“Oh, yes,” he opened his eyes and grinned at her, only moving his head. “One of those darling child-assassins showed me how to get here. He was very helpful, even offered to give me a tour.”
He was mocking her. Her fists clenched. “How did you get out of the interrogation room?” she demanded.
He raised his eyebrows. “It wasn’t locked.”
Amadhay gave a sarcastic laugh. “I leave you with a superior and he forgets to lock the door. Typical. Why are you still here?”
His smile was mocking her again. “I didn’t think you were done with me.”
“Well thank you so much for that,” she responded, feeling a bit disgruntled and more than a bit irritated, but still grateful that whatever Atlas was really doing kept him here, even if it was in her room.
“Were you going somewhere?” he asked in an altogether too amused tone for her liking.
She looked from Atlas to the rug covering her fake floor, shrugging her jacket off. She couldn’t trust him here by himself, and she certainly didn’t want to have to explain why there was a Palnoki member in her bed. She was going to have to get him back into an interrogation room, though she wasn’t sure how. He was undoubtedly stronger than she was and, even with her speed on her side, he definitely had all of the advantages. He was the Palnoki’s leader for a reason, and it wasn’t just because he was the king of Palnoki.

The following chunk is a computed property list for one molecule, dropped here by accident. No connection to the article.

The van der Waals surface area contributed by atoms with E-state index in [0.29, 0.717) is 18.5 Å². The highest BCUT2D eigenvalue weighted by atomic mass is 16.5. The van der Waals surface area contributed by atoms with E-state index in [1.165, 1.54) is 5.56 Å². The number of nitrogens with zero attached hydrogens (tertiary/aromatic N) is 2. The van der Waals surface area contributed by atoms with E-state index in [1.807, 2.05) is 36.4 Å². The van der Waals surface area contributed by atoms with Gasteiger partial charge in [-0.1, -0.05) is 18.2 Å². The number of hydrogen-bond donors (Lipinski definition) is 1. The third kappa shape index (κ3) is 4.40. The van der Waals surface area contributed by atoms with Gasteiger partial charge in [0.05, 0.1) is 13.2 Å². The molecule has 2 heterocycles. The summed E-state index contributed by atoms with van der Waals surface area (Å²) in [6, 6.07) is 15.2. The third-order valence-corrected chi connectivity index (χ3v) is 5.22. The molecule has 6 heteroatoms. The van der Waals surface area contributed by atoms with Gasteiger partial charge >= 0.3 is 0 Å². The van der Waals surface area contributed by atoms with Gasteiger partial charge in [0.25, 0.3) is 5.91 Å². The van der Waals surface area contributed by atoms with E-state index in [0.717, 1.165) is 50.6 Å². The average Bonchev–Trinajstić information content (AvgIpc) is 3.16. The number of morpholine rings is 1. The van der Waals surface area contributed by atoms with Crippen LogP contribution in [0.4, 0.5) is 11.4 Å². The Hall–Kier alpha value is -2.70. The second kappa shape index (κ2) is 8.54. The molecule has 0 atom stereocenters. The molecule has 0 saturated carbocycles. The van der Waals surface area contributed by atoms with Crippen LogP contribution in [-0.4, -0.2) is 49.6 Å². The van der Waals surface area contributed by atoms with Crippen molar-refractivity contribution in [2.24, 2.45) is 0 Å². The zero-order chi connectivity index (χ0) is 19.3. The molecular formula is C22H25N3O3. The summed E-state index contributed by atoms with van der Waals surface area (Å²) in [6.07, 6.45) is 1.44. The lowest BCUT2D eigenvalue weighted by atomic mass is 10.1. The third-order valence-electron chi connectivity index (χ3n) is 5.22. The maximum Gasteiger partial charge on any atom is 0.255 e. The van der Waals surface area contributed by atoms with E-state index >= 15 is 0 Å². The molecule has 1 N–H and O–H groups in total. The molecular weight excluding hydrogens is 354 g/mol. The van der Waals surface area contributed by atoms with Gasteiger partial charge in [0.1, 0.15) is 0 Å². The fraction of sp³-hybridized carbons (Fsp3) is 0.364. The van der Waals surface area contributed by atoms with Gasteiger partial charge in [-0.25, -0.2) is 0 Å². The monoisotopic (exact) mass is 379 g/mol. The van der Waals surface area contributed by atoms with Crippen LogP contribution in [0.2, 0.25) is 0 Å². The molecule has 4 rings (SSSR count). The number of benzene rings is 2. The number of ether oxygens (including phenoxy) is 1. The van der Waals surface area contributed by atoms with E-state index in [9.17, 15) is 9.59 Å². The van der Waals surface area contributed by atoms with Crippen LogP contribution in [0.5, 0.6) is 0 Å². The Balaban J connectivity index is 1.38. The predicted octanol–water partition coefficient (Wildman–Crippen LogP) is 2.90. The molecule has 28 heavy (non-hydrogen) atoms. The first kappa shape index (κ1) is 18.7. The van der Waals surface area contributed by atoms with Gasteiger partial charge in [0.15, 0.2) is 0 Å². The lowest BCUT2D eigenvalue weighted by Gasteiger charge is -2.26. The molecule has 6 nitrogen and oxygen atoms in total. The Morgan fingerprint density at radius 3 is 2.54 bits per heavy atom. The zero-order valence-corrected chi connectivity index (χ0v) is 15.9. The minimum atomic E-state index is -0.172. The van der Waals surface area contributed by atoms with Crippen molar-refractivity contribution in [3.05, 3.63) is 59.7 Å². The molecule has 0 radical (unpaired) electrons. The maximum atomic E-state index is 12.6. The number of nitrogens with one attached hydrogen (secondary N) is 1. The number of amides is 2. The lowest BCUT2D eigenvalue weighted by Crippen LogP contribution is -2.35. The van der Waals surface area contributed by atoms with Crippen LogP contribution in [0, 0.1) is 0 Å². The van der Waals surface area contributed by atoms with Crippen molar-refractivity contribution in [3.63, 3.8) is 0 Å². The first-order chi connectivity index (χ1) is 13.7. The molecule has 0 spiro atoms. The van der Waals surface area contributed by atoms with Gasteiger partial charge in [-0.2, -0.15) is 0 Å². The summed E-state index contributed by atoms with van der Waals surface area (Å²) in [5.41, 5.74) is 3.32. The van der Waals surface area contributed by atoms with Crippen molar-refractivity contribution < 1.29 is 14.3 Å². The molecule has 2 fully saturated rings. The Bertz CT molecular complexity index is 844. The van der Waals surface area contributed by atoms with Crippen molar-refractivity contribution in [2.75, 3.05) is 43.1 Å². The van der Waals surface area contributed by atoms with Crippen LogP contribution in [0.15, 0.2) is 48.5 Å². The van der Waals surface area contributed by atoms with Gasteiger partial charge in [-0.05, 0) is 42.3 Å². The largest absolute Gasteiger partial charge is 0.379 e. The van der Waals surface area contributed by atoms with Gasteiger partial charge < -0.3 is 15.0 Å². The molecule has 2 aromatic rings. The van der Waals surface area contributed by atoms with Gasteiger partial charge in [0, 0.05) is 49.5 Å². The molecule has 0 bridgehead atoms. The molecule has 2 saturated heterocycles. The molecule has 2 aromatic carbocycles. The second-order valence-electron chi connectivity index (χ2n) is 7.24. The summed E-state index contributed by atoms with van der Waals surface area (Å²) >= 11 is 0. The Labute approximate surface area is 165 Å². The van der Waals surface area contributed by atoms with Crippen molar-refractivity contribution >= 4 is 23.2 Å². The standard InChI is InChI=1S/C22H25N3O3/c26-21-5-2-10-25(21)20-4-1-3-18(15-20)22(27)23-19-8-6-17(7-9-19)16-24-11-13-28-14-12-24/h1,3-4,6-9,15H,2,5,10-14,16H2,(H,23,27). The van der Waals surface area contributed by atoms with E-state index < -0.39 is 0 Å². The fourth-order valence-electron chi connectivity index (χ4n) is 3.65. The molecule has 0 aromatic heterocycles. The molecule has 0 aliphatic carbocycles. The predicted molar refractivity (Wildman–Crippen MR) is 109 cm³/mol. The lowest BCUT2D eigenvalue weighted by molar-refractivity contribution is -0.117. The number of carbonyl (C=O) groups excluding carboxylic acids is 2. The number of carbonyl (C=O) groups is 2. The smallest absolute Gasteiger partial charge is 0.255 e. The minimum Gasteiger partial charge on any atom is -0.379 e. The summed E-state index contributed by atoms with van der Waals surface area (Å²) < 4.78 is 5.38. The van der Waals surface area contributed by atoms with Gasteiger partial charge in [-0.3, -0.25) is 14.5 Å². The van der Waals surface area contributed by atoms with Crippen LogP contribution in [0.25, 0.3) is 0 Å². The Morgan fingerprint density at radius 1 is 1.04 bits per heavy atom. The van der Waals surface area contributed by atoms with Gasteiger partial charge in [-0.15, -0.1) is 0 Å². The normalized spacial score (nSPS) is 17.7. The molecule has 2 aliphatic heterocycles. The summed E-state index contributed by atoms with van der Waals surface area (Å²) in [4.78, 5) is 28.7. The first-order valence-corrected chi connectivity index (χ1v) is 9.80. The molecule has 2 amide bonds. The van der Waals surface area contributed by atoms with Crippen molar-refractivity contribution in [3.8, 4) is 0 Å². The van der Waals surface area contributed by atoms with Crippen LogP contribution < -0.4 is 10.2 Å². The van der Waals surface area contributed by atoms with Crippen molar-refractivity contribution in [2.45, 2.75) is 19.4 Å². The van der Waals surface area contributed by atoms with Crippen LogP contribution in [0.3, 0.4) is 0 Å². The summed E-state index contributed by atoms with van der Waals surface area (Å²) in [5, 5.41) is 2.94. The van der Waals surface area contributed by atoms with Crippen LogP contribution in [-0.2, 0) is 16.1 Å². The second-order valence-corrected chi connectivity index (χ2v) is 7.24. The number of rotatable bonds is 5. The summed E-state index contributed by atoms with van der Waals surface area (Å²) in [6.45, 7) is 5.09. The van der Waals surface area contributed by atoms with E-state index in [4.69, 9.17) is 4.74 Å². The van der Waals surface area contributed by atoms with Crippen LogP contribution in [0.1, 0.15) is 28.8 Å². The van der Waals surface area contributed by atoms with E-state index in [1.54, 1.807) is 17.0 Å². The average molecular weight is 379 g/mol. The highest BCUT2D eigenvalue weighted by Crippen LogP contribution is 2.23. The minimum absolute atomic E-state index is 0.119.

It was then that it occurred to her what the utter feeling of wrongness had been coming from. Atlas Palnoki was playing a game with her, a real game and specifically with her. She wasn’t sure why, she wasn’t even sure how, but she was positive that he was. He had allowed her to capture him. He had told her things he didn’t mind Arne Riff knowing. He had even sent her out on the field purposely.